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THE BUCCANEER STOPS HERE: Peter O’Toole, who travels the globe for his work and was a notorious drinker before he turned teetotaler, says he has finally accepted his limitations. “I’ve passed 50 years, and the moment has arrived to live, work and act on a minor scale, to stop being a vagabond,” O’Toole, 56, told Italy’s II Messaggero. “I’ve been among the palms, in the tropical forests, in the desert, on the mountains, on the rocks and in the alleys. Now the pirate ship is on the bottom, after all the traveling and sacking. It will be henceforth, ‘Yo, ho, ho, and a bottle of mineral water.’ ”

STRANGE EVOLUTION: Writer David Saperstein, who wrote the book on which the 1985 movie Cocoon was based, has discovered that not all movies are created sequel. “Twentieth Century Fox went ahead and made a picture without me,” says Saperstein of Cocoon: The Return. “Someone presumed to know what was in my head. But they’re wrong.” Saperstein has just published his sequel, titled Metamorphosis. Though the studio had the contractual right to make its sequel without him, Saperstein is unhappy. “I don’t think it’s happened before—a living author has a sequel, and a studio goes ahead and does its own.”

FORLORN CONCLUSIONS: Virginia (Slamdance) Madsen wasn’t always a sexy siren, but that didn’t prevent her from acquiring a reputation while growing up in the Chicago suburbs. “For some reason I was always asked to these bashes in big Risky Business—type mansions,” she says. “I never drank, but I always found myself taking care of some drunk girl throwing up in the bathroom. Or else I was the confidante for some lovelorn boy. I gave good advice, but we’d emerge from the room where the talk took place, and other people would think we had just finished having sex. It was nudge, nudge, wink, wink. Little did they know that I didn’t lose it until years later. I was the only student at New Trier High who got through [a virgin],” adds Virginia, class of 1979.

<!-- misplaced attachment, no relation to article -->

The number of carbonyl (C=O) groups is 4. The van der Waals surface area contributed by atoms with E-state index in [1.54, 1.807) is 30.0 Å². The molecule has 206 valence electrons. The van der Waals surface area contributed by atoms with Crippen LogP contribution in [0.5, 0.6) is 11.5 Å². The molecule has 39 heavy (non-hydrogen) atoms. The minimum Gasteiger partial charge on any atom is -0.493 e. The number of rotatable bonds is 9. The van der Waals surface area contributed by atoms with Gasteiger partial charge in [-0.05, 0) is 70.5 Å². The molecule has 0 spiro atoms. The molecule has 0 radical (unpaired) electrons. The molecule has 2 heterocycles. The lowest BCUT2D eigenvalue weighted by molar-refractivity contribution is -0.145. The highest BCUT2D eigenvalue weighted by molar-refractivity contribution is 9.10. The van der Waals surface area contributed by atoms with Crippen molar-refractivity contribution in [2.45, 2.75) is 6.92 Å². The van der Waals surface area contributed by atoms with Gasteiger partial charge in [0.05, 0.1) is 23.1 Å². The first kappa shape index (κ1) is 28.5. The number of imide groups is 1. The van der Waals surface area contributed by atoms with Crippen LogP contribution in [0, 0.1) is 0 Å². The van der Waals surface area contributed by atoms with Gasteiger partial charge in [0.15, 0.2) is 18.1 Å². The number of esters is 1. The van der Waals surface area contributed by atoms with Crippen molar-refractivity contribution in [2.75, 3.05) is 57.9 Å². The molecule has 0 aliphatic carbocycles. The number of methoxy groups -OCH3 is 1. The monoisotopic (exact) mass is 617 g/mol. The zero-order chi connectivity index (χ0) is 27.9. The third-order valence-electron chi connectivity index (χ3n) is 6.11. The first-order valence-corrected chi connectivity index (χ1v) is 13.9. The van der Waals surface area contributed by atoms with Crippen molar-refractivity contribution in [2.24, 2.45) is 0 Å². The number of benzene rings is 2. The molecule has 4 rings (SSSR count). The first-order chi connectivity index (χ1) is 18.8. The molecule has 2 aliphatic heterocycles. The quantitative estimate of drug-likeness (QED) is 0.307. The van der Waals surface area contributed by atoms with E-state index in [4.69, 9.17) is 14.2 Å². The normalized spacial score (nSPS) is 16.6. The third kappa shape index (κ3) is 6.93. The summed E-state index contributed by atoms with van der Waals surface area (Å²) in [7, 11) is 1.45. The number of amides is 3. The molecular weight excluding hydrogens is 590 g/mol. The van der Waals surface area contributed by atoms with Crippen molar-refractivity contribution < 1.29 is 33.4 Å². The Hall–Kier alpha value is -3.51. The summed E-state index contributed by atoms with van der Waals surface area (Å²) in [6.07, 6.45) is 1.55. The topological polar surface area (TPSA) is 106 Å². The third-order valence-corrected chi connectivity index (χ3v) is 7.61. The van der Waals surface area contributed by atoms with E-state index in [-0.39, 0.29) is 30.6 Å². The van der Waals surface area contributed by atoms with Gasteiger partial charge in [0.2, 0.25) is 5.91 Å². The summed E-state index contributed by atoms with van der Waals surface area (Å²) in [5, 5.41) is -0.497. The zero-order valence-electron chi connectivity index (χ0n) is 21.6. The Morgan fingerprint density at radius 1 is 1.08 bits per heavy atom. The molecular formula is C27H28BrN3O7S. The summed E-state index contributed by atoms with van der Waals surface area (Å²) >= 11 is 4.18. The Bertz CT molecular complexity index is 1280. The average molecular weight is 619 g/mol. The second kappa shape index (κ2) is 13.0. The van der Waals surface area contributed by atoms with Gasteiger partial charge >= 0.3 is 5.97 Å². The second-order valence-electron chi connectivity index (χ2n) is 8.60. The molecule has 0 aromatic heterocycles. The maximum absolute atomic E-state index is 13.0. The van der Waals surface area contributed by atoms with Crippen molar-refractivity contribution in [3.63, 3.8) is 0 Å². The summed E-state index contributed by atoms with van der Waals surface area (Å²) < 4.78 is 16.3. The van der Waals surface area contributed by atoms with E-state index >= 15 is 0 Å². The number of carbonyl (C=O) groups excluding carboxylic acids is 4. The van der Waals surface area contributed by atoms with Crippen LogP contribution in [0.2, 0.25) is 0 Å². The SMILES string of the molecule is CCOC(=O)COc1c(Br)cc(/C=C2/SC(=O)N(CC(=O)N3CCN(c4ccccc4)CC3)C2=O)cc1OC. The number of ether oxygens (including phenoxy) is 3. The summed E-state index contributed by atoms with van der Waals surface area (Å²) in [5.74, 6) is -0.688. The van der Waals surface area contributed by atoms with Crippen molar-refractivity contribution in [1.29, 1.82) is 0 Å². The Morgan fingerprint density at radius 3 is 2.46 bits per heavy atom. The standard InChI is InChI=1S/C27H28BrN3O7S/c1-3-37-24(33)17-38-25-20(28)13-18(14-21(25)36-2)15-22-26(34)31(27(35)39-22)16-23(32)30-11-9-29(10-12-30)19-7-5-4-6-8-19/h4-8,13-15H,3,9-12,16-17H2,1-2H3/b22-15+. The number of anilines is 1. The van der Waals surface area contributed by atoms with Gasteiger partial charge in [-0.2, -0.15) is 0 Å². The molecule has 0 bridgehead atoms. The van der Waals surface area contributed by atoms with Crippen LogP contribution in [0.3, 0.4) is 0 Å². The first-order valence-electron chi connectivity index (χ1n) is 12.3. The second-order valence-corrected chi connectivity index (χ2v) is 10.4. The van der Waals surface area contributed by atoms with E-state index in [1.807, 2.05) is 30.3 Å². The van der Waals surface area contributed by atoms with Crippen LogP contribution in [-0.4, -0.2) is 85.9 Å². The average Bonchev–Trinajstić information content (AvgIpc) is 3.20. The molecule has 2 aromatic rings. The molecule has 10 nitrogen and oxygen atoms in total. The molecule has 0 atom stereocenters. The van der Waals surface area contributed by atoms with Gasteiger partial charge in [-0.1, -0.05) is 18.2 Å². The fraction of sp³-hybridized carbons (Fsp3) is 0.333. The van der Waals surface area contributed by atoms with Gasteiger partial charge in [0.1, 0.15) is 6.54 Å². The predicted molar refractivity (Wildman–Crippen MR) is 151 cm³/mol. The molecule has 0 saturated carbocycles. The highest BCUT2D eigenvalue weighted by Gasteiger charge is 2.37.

PILLOW TALK: Her pulp novels are often as steamy as a laundry in July, but author Judith Krantz’s domestic arrangements, were someone to sneak a peek at her boudoir, appear positively chaste. “In nearly 35 years of marriage I’ve never slept in the same bed as Steve,” says Krantz in London’s Evening Standard, of her producer husband. “He moves around a lot in the night and the slightest sound wakes me. He snores a little too and grunts occasionally, so I wear earplugs. I sleep so badly I have to take every precaution, so we’ve always had twin beds.”

POST-PRODUCTION BLUES: Comedian Dan Aykroyd may have made his reputation on Saturday Night Live, but he says he could never do live television again. “The tension and stress were just too much,” says Aykroyd, who is starring in My Stepmother Is an Alien. “We were so wound up from the job that at 1:30 A.M. we would have these parties at blues bars. They’d last until 11 the next morning. That was the only way we could come down. I’m glad those days are gone.” But, he adds, “[those parties] were definitely a factor in John Belushi’s demise. Start with his appetite for life and for food, drink and drugs…having people there constantly offering stuff, and in the temptation of that stuff, John was just weak.”

MIAMI ICE: Don’t think the apparent contradiction of having an ice show in Miami Beach has thrown figure skater Scott Hamilton for a loop. Referring to the prevalence of cocaine on Miami Vice, Hamilton jokes, “I really don’t think it’s an odd place at all, because if you watch television on Friday nights, it seems like there’s more snow in Miami than in Colorado. But I love Miami,” the balding 30-year-old skater adds. “It’s one of the few places where I have more hair than anyone else.”